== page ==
Then the girl graduated from the Moscow Choreographic School at the Bolshoi Theater in the class of teacher Maria Kozhukhova,after which she was accepted into the ballet troupe of the Stanislavsky Musical Theater.
Violet was a prima ballerina of the troupe until the early 1980s and danced until she was 55 years old.

In the person of Violetta, America lost an outstanding ballerina who combined in her works a virtuoso ballet technique with a psychological development of roles. Until her death, Violetta worked as a teacher-tutor of the theater.
Annabelle Bucar
Since 1946, the girl has held the position of clerk of the American Embassy in the USSR, working in the Bureau of Information Collection, including for the illustrated Russian-language magazine "America".

Two years later, Annabelle married opera singer Konstantin Lapshin and wished to stay to live in the USSR. She said: "These are good people ... they are doing everything possible to make this world a better place to live."
In 1949 in Moscow, the Literary Gazette Publishers published her book The Truth about American Diplomats, where she exposed the morally degraded employees of the American Embassy in the USSR.

Bukar stayed with her new family in Moscow, gave birth to a son, worked as a radio announcer.“This atmosphere of peace, tranquility and happiness in the Soviet Union is especially beneficial during these days, when military propaganda and military psychosis prevail in many countries of the world, I can easily understand how all this has a detrimental effect on the nerves and health of ordinary people,” she said . Annabelle died in Moscow in 1998.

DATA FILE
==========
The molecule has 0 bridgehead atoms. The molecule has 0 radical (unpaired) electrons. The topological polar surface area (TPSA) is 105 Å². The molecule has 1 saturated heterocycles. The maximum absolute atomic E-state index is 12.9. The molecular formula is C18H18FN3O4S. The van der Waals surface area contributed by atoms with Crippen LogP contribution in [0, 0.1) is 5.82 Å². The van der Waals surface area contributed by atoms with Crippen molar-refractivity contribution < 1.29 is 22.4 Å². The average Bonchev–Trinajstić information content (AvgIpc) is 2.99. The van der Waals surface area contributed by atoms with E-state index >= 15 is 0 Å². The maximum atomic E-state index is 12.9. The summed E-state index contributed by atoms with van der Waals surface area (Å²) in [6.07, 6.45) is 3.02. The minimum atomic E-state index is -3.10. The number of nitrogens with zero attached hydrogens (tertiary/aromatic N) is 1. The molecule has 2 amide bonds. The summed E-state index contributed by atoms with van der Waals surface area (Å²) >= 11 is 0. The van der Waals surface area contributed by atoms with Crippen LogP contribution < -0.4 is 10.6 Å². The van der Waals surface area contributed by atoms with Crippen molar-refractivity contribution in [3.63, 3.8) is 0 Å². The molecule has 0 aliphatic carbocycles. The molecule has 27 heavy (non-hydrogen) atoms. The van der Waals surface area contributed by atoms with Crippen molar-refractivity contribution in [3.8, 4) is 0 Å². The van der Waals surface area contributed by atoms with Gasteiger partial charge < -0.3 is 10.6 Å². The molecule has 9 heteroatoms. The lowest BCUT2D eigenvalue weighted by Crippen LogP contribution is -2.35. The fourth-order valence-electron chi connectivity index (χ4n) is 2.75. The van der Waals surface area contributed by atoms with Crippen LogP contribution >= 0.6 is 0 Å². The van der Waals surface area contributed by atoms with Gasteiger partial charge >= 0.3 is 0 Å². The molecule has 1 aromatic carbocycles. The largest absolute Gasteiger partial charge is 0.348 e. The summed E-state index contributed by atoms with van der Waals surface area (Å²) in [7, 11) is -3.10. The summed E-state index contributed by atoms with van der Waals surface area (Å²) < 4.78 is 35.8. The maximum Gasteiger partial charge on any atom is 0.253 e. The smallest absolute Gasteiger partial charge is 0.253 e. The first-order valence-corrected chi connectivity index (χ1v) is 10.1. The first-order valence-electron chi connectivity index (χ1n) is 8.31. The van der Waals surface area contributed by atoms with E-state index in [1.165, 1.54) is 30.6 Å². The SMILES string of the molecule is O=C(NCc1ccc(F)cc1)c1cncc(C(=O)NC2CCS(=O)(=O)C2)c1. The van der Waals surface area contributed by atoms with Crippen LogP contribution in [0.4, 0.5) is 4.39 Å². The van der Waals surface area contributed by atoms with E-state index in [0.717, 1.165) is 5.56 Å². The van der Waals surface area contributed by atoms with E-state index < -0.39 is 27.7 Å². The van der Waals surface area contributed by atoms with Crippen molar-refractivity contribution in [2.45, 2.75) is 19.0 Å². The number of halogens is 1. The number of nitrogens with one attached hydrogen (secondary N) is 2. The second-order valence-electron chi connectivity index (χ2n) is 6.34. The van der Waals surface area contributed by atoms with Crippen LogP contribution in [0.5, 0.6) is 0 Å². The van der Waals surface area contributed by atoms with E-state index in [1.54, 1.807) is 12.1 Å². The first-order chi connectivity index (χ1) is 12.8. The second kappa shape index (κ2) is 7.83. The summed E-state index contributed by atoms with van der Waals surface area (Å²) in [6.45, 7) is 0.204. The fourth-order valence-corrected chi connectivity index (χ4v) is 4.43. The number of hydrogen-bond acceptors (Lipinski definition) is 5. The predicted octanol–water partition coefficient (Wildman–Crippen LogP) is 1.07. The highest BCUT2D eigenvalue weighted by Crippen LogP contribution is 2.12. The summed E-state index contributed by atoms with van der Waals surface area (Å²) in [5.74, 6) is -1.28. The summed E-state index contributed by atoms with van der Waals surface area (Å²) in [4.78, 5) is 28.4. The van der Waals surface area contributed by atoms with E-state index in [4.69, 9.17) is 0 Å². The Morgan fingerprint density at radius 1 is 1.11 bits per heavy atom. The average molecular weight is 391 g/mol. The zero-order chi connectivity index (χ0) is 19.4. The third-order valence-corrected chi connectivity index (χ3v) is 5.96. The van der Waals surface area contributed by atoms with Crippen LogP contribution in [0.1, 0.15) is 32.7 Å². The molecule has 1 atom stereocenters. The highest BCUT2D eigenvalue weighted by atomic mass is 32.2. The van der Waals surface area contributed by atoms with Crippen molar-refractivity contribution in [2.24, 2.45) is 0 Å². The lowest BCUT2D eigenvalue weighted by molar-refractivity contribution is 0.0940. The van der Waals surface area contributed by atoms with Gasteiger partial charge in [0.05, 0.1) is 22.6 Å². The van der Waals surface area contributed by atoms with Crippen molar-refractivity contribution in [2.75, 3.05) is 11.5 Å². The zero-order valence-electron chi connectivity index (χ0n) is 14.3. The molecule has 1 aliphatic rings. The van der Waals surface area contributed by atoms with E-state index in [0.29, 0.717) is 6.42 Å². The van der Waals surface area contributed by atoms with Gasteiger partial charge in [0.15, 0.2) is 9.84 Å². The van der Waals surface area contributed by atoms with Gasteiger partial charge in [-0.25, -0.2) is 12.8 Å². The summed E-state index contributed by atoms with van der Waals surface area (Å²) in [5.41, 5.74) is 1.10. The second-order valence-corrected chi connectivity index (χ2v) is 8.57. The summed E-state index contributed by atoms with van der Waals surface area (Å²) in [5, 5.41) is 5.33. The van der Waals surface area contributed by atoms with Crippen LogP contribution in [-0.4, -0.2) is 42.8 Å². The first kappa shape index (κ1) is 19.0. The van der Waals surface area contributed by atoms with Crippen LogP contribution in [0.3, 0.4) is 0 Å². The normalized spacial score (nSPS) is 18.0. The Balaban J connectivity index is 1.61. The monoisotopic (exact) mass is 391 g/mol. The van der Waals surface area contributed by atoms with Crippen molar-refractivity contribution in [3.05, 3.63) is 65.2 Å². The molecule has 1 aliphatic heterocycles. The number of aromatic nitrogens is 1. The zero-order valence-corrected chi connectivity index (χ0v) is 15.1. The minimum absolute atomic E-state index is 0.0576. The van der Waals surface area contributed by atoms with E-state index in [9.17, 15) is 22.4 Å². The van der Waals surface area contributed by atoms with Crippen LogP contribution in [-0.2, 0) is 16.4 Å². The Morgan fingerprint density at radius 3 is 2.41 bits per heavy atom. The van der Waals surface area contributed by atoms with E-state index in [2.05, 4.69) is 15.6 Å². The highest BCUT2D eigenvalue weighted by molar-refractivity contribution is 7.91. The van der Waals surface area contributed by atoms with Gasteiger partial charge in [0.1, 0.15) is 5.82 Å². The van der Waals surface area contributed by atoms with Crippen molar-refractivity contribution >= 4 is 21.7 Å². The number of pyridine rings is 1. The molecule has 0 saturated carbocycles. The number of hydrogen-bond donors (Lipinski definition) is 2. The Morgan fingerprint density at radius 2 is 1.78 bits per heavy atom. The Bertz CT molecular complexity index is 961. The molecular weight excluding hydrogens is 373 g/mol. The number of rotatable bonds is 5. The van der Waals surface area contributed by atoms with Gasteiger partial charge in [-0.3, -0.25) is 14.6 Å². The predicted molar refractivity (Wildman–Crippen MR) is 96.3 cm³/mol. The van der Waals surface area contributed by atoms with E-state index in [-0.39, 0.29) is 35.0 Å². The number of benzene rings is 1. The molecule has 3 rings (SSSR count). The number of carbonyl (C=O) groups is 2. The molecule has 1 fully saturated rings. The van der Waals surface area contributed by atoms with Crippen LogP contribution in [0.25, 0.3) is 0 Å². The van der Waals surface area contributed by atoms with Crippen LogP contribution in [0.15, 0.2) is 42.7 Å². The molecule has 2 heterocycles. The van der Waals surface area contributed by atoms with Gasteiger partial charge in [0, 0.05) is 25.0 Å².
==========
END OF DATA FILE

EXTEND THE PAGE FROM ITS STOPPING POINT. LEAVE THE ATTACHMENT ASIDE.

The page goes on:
Kitty harris
A girl from a young age joined the Communist Party of the United States, and in 1931, Soviet intelligence officer Einhorn was involved in illegal intelligence work.

Kitty received her first appointment in Germany - in Berlin. She visited Moscow several times, where she studied under the guidance of William Fisher.
In April 1936, she was sent to Paris to work as a radio operator of an illegal NKVD radio station, and on June 22, 1941, wrote a letter to the head of Soviet foreign intelligence: “I ask you to give me a job immediately. I can go to the front as a radio operator, I can make clothes for the soldiers, after all, with my experience of illegal work, I am not afraid of working behind enemy lines. ”